We design a coordination mechanism for truck drivers that uses pricing schemes to alleviate traffic congestion in a general transportation network. We consider the user heterogeneity in Value-Of-Time (VOT) by adopting a multi-class model with stochastic Origin-Destination (OD) demands for the truck drivers. A basic characteristic of the mechanism is that the coordinator asks the truck drivers to declare their desired OD pair, as well as their individual VOT from a set of $N$ available options, and guarantees that the resulting pricing scheme is Pareto-improving, i.e. every truck driver will be better-off compared to the User Equilibrium (UE) and that every truck driver will have an incentive to truthfully declare his/her VOT, while leading to a revenue-neutral (budget balanced) on average mechanism. We show that the Optimum Pricing Scheme (OPS) can be calculated by solving a nonconvex optimization problem. To achieve computational efficiency, we additionally propose an Approximately Optimum Pricing Scheme (AOPS) and we prove that it satisfies the aforementioned characteristics. Both pricing schemes are compared to the Congestion Pricing with Uniform Revenue Refunding (CPURR) scheme through extensive simulation experiments. Initially, we experimentally show for the single OD pair with two routes network, CPURR does not provide a significantly better solution compared to the UE in terms of expected total monetary cost whenever the OD demand is stochastic. For the same network, we also show that the difference in the expected total monetary cost of truck drivers between the OPS and the CPURR solutions becomes higher as the difference between the distinct classes of VOT becomes larger. Finally, the simulation results using the Sioux Falls network demonstrate that both OPS and AOPS consistently outperform CPURR both in expected total travel time and in expected total monetary cost.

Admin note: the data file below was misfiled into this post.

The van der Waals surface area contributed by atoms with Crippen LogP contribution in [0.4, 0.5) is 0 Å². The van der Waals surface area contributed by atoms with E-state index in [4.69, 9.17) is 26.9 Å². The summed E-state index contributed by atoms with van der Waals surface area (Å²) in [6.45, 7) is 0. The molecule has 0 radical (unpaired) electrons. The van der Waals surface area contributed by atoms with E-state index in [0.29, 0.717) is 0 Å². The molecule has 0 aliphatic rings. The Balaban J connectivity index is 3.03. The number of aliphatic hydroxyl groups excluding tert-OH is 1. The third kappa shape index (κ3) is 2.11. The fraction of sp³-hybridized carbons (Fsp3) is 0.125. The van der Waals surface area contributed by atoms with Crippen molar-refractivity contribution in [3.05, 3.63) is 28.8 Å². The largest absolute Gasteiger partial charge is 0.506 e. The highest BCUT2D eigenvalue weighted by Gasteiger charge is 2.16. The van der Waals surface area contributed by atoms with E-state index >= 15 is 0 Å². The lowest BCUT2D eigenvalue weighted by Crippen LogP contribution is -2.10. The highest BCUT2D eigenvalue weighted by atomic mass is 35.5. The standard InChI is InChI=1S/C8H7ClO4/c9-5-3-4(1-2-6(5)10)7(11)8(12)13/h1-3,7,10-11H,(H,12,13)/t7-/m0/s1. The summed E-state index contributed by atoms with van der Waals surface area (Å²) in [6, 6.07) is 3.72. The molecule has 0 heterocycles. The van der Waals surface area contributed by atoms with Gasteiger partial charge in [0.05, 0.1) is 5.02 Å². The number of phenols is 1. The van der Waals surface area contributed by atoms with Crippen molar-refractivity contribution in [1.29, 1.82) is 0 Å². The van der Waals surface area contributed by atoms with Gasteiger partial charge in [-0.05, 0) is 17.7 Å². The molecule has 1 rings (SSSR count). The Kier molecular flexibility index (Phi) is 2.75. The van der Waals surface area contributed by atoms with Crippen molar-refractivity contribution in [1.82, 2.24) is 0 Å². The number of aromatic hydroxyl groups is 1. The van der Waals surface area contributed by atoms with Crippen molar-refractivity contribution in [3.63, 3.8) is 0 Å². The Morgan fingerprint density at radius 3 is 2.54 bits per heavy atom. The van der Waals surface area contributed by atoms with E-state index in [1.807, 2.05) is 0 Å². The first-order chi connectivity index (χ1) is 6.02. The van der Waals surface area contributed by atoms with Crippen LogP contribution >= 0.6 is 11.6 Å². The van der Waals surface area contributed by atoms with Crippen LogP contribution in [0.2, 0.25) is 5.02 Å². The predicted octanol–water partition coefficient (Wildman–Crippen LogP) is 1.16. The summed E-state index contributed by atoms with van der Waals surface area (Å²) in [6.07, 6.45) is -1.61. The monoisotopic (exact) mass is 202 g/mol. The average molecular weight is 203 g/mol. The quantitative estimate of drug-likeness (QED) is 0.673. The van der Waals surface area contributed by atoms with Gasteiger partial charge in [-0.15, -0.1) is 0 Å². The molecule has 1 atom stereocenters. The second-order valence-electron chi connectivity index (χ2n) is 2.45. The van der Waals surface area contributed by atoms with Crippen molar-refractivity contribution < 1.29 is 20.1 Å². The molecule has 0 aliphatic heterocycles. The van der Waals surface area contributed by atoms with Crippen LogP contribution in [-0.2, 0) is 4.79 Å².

• Algorithms in Multi-Agent Systems: A Holistic Perspective from Reinforcement Learning and Game Theory
    arXiv.cs.GT Pub Date : 2020-01-17
    Yunlong Lu; Kai Yan